Lesser Shortwing Brachypteryx leucophris just after its bath at photo blind in Longheng, Guangxi, China, 20 Dec. 2015. F/4, 1/8, ISO 10000.

Lesser Shortwing and the Joy of Low-light Photography

by Craig Brelsford
Founder, shanghaibirding.com

On my recent trip to Guangxi, I rediscovered the joy of low-light photography.

Michael Grunwell, my wife Elaine Du, and I were at a blind. Well past sunset, long after the other photographers had left, we were still there. First the thrushes retired, then the White-tailed Robin.

Suddenly, Lesser Shortwing popped out.

dorsal view
This dorsal view provides plenty of detail. Note the short wings and stubby tail. F/8, 1/5, ISO 10000. (Craig Brelsford)

Through the gloom we could just make out the form of a small bird. So dark was it by now that I could ID the bird only by the photos I was taking of it.

The shortwing helped itself to a few mealworms and took a bath. It had no competition. Its strategy was to wait out the bigger birds and use its tolerance for very low light as an advantage. We got sustained views and photos of a rarely seen bird.

The shortwing was the capstone on another successful project in low-light bird photography. Ever since a magical morning when I photographed Fairy Pitta in the pre-dawn light at Dongzhai, Henan, I have been drawn to photographing forest birds in low light.

Fairy Pitta
This image of a Fairy Pitta got me hooked on low-light bird photography. I was using the old Nikon D300 and my current 600 mm F/4 lens. With that camera, I was afraid to go above ISO 250! But the pitta was a perfect model, standing motionless for seconds at a time. F/8, 0.80, ISO 250. Dongzhai, Henan. (Craig Brelsford)

My current setup is well-suited to this task. I place my Nikon D3S and Nikon 600 mm F/4 lens atop my Manfrotto MVH502AH video head and Manfrotto MT055CXPRO3 carbon-fiber tripod. The D3S is now a 6-year-old model; though superseded by newer models such as the D4S, the D3S remains one of the best low-light cameras ever made, easily creating usable photos at ISO 10000.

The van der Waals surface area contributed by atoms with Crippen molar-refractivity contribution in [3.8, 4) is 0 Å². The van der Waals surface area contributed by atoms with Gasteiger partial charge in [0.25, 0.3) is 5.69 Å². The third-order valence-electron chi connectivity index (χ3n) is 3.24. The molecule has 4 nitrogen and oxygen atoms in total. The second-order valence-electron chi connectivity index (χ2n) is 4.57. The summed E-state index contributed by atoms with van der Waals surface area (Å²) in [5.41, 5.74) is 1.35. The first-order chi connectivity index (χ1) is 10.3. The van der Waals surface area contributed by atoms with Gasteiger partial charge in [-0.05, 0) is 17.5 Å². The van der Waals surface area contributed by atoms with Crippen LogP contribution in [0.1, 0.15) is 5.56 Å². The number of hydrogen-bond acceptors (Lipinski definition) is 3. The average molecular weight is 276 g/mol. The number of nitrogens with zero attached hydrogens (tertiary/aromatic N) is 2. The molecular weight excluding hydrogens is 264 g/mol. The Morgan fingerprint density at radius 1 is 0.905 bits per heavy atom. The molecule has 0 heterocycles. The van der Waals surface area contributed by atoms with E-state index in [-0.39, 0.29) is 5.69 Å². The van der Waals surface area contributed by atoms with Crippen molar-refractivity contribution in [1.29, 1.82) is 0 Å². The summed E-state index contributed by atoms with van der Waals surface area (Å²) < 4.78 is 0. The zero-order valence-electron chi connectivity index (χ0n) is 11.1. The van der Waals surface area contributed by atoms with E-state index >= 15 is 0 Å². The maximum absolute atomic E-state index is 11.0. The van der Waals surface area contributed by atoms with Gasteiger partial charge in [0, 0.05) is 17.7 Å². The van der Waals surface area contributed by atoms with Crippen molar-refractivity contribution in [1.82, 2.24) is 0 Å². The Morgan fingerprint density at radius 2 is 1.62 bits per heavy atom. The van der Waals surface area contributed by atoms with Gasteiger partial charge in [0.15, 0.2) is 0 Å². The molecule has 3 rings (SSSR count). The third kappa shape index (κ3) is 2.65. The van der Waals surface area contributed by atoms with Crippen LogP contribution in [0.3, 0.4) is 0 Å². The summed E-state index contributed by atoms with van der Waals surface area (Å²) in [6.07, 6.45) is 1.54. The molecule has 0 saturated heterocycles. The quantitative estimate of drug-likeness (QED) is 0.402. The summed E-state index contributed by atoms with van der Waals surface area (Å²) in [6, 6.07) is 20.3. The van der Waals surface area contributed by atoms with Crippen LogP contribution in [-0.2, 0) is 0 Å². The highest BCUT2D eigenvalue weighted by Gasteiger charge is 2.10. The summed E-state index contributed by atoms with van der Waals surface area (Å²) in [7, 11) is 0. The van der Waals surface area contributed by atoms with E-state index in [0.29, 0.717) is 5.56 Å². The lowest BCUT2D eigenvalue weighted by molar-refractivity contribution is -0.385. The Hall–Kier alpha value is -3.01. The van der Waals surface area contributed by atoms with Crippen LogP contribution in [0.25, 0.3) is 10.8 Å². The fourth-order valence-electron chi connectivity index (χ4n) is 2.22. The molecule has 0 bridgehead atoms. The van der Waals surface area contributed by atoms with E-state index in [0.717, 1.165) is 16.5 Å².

I put the D3S in mirror-up mode. I tighten the head to the firmest position and slowly follow the movement of the shortwing with my left hand, which holds the wand attached to the head. When the shortwing stops, I release my hand from the wand; because the head is tight and hard to move, the camera always rests in the position to which I guide it.

Yellow-rumped Flycatcher
This beautiful male Yellow-rumped Flycatcher was photographed at a temporary photo blind that I set up near Yangkou, Jiangsu. This photo was taken at 15:42, and light was more plentiful. I added my 1.4x teleconverter to my 600 mm lens, set the aperture to F/11, the speed to 1/80, and the ISO to 1600. As always, I used my shutter-release cable. (Craig Brelsford)

I press the button on my shutter-release cable, held in my right hand. The first press opens the mirror; I wait a second, then press the button again, opening the shutter and exposing the image.

Low light is not bad light. With patience, skill, and the right equipment, one can achieve lovely images of birds in near-darkness.

Lesser Shortwing
The shortwing seems to be looking at us, but actually it has no idea it is being watched. It is simply responding to the soft click of the camera. What an advantage blinds can give birders. Where else but in a blind can one view a Lesser Shortwing, among the shyest of birds, for 10 minutes? F/8, 1/5, ISO 10000. (Craig Brelsford)

Featured image: Lesser Shortwing Brachypteryx leucophris just after its bath at photo blind in Longheng, Guangxi, China. F/4, 1/8, ISO 10000. (Craig Brelsford)
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Craig Brelsford

Craig Brelsford is the founder of shanghaibirding.com. Brelsford lived in Shanghai from 2007 to 2018. Now back home in Florida, Brelsford maintains close ties to the Shanghai birding community and continues his enthusiastic development of this website. When Brelsford departed China, he was the top-ranked eBirder in that country, having noted more than 930 species. Brelsford was also the top-ranked eBirder in Shanghai, with more than 320 species. Brelsford’s photos of birds have won various awards and been published in books and periodicals and on websites all over the world. Brelsford’s Photographic Field Guide to the Birds of China, published in its entirety on this website, is the most Shanghai-centric field guide ever written. Brelsford is a graduate of the University of Florida and earned a master's in business administration at the University of Liege, Belgium.

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